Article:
At the end of World War II in 1945, The United States government was, seemingly, intent on eradicating Communism from the world.The government was, in a Machiavellian but sometimes inept way, using any means necessary to achieve this goal.In the process, the United States nearly engaged in nuclear war with the Soviet Union during the Cuban Missile Crisis in 1962, sacrificed over 58,000 American lives and some 300,000 causalities(not to mention the untold millions of Asian lives), and created “feelings of disillusionment among many Americans who believed that they had been betrayed by their leaders” (Opposing Viewpoints, pg. 17). Despite these costs, the United States government constantly reaffirmed its anti-communist stance. Throughout the nearly two decades of United States involvement in Vietnam, the United States government entered into, and remained in, the Vietnam War,due to thefear of Communist world domination, and the resolve to halt the spread of Communism before it was too late, something not done to Nazism prior to World War II. Following WWII, France found itself in another war, this time in an attempt to regain Imperialist control over its former colony of Vietnam. The Western World, wary of the possibility of Communist control of Asia and the domino effect, committedto help the French in their effort against Ho Chi Minh and his regime.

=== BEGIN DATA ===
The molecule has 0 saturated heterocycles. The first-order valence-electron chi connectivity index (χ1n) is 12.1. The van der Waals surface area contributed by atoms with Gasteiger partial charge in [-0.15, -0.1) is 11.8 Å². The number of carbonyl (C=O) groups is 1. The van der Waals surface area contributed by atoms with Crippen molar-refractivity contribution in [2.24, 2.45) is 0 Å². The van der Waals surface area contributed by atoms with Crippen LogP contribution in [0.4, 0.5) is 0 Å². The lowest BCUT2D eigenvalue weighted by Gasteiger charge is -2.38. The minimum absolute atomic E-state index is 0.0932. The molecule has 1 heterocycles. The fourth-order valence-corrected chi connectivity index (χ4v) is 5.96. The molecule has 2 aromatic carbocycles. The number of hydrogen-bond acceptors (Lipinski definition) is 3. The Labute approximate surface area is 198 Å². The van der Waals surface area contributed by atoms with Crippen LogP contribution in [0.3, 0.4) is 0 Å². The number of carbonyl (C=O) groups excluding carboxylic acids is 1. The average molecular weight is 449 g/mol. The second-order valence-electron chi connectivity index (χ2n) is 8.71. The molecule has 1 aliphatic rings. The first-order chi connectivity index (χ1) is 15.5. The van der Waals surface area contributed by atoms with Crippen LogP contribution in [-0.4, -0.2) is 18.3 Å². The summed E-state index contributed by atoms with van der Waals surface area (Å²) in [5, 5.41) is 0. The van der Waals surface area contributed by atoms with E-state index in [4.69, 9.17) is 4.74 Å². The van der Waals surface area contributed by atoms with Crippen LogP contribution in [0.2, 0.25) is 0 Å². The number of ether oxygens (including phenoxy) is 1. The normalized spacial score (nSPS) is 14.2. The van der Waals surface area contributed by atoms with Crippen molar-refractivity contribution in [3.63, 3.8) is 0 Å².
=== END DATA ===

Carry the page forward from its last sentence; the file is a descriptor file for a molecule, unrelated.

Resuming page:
Truman and Eisenhower both agreed to spend exorbitant amounts of money on France’s war, but refused to send troops. In 1954, the French were defeated at Dien Bien Phu and agreed to withdraw from Indochina. After the French defeat in Vietnam, an agreement was struck in Geneva. Vietnam was to be divided into two sections, the North going to Ho Chi Minh and his Communist regime, while the South was placed under control of Ngo Dinh Diem. Furthermore, the Geneva conference established that by July 1956, an election was to take place, unifying the north and south under one govern..